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Motorist pays hefty price for high speed and modifications

16 March 2020 Ombudsman for Short-Term Insurance
Deanne Wood

Deanne Wood

The lowered speed limit at a road construction site must be adhered to even after roadworks have been completed, the former Ombudsman for Short-Term Insurance, Deanne Wood, said in a ruling in favour of an insurer which rejected a claim.

She also supported the insurer’s assertion that had it known that the insured’s vehicle was modified, it would not have accepted the risk.

The insured lodged a claim with the insurer for damage to his motor vehicle arising out of an accident with a minibus taxi.

The insurer rejected the claim on the grounds that the insured failed to take all reasonable steps to prevent or minimize the loss in that he was exceeding the speed limit at the time of the collision.

The insurer stated that its experts’ report confirmed that the speed travelled by the insured prior to and at the time of the accident was in excess of 142 km/hr. It was alleged that the legal speed limit in the specific area where the accident occurred was 80 km/h.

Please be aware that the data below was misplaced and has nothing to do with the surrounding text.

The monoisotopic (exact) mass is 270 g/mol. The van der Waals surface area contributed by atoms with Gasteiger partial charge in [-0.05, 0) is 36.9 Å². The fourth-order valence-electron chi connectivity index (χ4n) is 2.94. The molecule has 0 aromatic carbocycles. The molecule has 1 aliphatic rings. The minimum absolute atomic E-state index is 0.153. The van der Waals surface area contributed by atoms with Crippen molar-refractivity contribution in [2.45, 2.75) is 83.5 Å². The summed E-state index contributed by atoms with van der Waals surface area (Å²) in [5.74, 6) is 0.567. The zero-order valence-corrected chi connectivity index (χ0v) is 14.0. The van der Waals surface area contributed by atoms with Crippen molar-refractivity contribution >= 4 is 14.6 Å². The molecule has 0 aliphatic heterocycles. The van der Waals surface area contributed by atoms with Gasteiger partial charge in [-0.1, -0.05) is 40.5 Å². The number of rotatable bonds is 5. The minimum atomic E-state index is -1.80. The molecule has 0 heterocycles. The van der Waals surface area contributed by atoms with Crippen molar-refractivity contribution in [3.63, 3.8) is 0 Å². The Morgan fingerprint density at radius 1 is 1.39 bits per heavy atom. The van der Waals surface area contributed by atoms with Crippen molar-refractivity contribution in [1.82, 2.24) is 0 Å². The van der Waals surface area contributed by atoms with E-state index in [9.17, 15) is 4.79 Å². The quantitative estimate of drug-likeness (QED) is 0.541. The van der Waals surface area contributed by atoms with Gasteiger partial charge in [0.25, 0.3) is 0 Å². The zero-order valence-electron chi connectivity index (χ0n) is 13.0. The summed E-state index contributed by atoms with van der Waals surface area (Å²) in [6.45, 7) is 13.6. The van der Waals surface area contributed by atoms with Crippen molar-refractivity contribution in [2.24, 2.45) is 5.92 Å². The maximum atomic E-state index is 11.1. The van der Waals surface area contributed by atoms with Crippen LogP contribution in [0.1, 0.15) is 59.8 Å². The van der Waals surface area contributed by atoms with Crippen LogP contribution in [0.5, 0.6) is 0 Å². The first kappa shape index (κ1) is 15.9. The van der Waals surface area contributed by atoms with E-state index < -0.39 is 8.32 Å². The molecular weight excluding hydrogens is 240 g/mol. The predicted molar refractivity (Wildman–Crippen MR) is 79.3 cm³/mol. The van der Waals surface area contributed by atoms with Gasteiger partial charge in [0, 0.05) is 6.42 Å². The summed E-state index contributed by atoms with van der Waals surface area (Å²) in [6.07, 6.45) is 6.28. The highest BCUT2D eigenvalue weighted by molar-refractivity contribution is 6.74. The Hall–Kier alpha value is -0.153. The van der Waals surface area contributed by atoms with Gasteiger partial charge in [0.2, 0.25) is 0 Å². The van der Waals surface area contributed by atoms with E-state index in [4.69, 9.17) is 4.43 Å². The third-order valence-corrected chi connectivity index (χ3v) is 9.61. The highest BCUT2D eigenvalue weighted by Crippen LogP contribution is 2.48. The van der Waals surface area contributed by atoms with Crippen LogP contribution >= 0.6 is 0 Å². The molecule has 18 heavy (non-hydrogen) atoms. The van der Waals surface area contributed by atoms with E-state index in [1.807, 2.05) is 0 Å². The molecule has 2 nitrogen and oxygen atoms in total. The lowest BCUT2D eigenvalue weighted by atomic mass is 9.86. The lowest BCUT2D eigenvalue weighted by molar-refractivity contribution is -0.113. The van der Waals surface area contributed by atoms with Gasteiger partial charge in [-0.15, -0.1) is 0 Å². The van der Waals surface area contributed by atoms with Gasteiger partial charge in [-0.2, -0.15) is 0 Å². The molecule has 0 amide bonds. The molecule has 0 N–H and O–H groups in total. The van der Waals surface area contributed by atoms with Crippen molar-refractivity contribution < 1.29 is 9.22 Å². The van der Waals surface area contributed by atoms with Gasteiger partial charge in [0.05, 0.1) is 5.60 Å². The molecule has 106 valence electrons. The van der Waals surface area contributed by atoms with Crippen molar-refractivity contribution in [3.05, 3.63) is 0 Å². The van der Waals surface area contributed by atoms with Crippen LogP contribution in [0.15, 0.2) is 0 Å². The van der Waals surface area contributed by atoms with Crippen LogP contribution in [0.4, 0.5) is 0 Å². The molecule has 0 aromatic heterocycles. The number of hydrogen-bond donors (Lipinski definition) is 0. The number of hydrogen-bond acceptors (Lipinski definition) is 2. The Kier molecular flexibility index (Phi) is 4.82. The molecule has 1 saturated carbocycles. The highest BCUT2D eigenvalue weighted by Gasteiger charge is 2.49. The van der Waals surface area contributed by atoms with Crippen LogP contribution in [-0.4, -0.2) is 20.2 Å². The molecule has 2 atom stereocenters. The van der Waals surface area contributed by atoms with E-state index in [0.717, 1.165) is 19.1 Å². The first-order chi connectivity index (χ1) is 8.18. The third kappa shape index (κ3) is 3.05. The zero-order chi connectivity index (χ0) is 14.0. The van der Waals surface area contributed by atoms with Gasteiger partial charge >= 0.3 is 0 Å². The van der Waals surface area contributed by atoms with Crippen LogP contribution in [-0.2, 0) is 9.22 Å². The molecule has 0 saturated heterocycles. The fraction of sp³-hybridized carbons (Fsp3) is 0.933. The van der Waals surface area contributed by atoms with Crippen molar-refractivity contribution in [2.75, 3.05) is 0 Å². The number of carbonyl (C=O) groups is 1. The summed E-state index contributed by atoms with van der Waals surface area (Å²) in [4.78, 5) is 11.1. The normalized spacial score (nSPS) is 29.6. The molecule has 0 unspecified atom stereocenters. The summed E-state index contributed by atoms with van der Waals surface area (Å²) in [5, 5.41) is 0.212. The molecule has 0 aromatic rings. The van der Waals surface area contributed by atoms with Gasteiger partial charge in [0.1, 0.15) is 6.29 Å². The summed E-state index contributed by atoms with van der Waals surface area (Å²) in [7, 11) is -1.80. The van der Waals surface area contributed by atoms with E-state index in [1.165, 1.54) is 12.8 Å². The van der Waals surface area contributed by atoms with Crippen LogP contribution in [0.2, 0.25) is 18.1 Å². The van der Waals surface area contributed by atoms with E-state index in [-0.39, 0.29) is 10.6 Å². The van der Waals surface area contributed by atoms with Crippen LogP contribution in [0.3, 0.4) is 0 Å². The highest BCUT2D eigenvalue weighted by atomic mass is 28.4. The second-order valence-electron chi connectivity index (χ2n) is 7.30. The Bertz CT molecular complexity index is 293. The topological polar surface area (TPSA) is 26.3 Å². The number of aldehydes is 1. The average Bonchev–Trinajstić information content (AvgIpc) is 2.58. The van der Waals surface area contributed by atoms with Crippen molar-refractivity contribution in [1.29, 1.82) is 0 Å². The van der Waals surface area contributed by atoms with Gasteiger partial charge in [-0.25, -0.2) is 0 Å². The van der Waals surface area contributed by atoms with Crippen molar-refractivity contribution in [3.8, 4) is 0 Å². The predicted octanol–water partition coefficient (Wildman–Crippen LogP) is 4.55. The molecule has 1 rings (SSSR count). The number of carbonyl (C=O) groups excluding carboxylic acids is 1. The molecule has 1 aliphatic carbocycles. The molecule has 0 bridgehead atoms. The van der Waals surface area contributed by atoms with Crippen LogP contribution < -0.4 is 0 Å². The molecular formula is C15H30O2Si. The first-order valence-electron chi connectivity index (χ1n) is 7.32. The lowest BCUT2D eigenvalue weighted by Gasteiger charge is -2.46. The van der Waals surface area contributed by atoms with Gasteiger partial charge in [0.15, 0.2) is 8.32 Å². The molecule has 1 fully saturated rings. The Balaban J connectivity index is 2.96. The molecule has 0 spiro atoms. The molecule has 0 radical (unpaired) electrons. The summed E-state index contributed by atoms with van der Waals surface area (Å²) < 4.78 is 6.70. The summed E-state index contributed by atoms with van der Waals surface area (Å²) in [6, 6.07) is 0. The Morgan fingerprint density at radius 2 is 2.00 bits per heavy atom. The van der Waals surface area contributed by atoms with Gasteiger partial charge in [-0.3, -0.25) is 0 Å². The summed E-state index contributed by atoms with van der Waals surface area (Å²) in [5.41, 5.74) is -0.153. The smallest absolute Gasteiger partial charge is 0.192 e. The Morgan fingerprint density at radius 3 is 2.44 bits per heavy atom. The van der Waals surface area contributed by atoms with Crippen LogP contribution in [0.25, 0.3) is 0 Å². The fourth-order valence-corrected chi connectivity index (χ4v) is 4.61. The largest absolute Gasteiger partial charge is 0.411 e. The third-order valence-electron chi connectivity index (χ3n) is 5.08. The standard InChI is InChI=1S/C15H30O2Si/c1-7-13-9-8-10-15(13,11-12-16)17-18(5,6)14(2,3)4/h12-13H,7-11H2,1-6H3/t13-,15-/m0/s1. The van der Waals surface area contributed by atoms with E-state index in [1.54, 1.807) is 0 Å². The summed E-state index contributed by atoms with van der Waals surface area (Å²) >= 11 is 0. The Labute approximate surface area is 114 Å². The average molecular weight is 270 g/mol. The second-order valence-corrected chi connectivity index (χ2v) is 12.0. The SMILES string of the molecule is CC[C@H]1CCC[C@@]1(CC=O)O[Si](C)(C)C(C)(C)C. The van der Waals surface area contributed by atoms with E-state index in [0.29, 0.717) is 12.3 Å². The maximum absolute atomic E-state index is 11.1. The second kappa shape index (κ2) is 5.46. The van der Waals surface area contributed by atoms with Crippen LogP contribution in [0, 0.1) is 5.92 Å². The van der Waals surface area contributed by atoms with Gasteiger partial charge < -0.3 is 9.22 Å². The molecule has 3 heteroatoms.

The insurer referred to and relied on the following policy wording: “You must take all reasonable care to prevent or minimise loss or damage. If an insured event happens, you must take preventative steps to minimise any extra loss or damage from occurring.”

The insured’s broker submitted that the normal speed limit in the area where the collision occurred was 120 km/hr, without roadworks. During roadworks it was 80km/hr. He submitted that the roadworks had been completed at the time of the accident, leaving both lanes open for traffic. The broker argued that the speed limit of 80 km/h was not applicable anymore.

It was further argued that the insurer should not reject the claim as the speed that the insured was driving at was only one factor that contributed to the extent of the damage. It was argued that it was not the reason that the accident occurred. The broker submitted that the reason the accident occurred was the unlawful act of a taxi driver when he executed a U-turn on the freeway.